US overhauls agency in charge of offshore drilling
The US agency that regulates offshore drilling was broken up into three separate agencies Wednesday as part of a move to end cozy industry relationships exposed by the Gulf of Mexico oil disaster, officials said.
The shake-up came a day after Interior Secretary Ken Salazar told lawmakers the Minerals Management Service, which issued lucrative offshore exploration leases and was also responsible for enforcing safety rules, needed to be cleaned up.
The MMS was severely criticized for being lax on safety after explosions send a BP-leased offshore oil rig to the bottom of the Gulf of Mexico, unleashing a catastrophic oil spill.
President Barack Obama ordered “top to bottom” reform of the agency after it was accused of allowing BP and other oil companies to drill in the Gulf without first obtaining required permits.
Salazar broke MMS into three separate agencies, each independent of the other and handling one of the three missions once handled by the agency.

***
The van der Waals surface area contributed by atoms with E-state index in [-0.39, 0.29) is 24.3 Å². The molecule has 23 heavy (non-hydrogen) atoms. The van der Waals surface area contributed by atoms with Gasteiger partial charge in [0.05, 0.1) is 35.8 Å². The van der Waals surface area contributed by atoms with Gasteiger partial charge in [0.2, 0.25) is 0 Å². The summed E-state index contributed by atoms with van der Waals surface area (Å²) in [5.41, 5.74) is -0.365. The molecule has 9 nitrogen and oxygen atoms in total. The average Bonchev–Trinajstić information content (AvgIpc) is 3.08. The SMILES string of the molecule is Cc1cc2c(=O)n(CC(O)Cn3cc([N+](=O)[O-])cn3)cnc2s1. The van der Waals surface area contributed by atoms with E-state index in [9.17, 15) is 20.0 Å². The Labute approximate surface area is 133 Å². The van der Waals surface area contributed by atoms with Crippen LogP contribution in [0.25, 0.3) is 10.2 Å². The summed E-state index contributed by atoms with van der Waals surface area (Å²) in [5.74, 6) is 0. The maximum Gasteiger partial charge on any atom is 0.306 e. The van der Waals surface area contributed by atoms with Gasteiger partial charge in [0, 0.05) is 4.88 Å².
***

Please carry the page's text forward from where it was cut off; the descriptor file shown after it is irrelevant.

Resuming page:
The first of the three new agencies, the Bureau of Ocean Energy Management, will be responsible for developing offshore energy resources, both renewable and conventional, and will be in charge of leasing activities.
The new Bureau of Safety and Environmental Enforcement will be responsible for safety and environmental protection in offshore energy activities, and will have the authority to levy penalties on violators.
The third new agency, the Office of Natural Resources Revenue, will collect and distribute revenues generated by activities including oil and gas exploration, coal mining and renewable energy resources.